Accents, Nonverbal Behavior, and Intergroup Bias

Authored by: John F. Dovidio , Agata Gluszek

The Handbook of Intergroup Communication

Print publication date:  May  2012
Online publication date:  June  2012

Print ISBN: 9780415889643
eBook ISBN: 9780203148624
Adobe ISBN: 9781136513619

10.4324/9780203148624.ch7

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Abstract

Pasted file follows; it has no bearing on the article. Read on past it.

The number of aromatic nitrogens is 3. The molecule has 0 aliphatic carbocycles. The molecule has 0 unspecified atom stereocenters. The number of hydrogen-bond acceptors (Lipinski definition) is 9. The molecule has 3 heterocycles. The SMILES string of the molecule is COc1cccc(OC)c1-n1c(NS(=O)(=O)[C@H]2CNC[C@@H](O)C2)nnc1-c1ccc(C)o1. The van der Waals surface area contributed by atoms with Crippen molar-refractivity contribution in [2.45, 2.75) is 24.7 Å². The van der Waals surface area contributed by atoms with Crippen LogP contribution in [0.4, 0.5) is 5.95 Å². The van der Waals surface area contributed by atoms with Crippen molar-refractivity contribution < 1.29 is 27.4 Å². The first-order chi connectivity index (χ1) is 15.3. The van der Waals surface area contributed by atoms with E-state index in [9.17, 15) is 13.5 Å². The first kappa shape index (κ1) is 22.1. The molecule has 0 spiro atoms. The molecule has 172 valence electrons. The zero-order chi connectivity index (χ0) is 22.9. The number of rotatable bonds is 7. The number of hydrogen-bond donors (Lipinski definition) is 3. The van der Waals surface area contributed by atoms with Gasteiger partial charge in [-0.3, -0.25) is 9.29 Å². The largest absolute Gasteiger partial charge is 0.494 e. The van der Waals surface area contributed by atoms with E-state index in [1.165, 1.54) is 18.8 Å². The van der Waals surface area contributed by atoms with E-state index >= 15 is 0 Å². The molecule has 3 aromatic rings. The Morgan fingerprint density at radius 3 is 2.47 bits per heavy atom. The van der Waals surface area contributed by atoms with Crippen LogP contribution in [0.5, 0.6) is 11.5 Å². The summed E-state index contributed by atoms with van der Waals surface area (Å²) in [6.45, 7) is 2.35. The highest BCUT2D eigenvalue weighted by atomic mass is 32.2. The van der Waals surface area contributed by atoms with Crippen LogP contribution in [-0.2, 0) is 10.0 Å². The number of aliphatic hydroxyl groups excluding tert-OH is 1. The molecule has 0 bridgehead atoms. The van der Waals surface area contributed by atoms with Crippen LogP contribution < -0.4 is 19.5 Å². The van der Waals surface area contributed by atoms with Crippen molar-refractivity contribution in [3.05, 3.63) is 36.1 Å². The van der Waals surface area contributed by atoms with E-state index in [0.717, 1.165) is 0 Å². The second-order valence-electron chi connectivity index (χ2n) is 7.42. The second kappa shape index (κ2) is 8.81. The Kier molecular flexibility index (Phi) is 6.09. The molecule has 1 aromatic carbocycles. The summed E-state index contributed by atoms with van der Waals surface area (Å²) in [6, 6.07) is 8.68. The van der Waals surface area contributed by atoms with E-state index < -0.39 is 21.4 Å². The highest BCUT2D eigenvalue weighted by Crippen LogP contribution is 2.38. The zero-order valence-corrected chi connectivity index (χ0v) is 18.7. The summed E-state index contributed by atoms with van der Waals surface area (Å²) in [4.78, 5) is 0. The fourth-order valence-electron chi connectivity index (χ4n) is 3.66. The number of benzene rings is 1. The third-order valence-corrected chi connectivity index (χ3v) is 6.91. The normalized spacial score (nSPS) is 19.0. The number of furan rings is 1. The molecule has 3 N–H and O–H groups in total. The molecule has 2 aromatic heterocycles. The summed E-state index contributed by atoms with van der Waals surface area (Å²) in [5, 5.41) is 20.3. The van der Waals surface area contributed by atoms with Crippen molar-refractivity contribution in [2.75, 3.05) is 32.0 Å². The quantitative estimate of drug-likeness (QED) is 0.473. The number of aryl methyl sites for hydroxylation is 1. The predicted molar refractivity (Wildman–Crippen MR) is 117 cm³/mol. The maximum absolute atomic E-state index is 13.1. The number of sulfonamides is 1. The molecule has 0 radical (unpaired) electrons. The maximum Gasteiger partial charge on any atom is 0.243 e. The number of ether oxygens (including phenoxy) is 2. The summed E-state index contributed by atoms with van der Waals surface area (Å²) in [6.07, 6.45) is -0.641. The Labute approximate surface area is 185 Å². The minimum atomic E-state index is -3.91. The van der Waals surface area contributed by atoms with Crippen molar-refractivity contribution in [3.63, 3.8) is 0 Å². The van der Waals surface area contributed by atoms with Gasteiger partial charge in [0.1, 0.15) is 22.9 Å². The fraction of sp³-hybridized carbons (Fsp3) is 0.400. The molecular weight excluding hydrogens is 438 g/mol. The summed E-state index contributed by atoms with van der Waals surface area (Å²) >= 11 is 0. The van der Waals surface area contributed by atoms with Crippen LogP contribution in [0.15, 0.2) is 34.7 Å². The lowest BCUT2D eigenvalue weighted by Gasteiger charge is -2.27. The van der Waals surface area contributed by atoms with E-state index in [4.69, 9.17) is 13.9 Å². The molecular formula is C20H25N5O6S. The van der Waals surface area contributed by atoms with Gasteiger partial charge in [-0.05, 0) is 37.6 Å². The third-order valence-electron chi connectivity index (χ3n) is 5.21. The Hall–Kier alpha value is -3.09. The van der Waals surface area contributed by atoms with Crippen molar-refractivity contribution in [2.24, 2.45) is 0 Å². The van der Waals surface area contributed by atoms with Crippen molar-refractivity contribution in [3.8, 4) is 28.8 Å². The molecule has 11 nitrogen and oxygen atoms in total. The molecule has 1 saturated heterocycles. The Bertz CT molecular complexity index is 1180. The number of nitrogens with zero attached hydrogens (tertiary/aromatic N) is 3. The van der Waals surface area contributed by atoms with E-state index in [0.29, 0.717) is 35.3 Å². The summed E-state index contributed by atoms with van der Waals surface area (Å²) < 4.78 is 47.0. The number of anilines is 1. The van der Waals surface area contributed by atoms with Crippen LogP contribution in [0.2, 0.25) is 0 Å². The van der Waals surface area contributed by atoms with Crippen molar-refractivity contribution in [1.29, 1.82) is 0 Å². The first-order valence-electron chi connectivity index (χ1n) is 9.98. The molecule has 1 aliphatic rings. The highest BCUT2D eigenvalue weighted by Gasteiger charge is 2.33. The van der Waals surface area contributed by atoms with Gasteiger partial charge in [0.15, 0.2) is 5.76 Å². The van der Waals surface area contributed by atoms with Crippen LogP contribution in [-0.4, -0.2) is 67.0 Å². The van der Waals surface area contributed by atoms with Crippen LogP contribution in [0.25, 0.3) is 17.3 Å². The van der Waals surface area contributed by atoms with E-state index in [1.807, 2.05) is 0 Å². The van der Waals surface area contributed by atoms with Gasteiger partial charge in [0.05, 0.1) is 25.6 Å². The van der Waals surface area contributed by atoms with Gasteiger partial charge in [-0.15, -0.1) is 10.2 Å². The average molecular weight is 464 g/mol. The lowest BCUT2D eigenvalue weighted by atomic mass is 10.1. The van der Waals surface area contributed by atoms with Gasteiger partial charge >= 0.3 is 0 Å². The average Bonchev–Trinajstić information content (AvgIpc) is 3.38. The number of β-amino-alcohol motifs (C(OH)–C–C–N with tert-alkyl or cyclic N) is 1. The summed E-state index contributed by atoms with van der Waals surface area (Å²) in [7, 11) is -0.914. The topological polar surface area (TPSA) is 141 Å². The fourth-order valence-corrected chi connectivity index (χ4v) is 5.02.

Intergroup bias is a pervasive phenomenon. It occurs within and across all cultures and across time (Sidanius & Pratto, 1999). Although cultural, historical, and political forces shape particular instantiations of intergroup relations and bias, in this chapter we focus primarily on general processes representing the psychological foundations of bias. Language, for example, is one basic identifier of group membership. It reveals whether people belong to the same or different groups and immediately assigns a person to a particular group, arousing relevant attitudes and stereotypes. In general, people are suspicious of (Lev-Ari & Keysar, 2010) and respond negatively to others who speak a different language (for a review, see Gluszek & Dovidio, 2010a), even when what is said is translated into their own language (Stephan & Stephan, 1986). Our emphasis, though, is not directly on the content or structure of language or verbal communication (see Chapter 8, this volume) but, rather, on the cues that often accompany these expressions, specifically on accents and nonverbal behavior.

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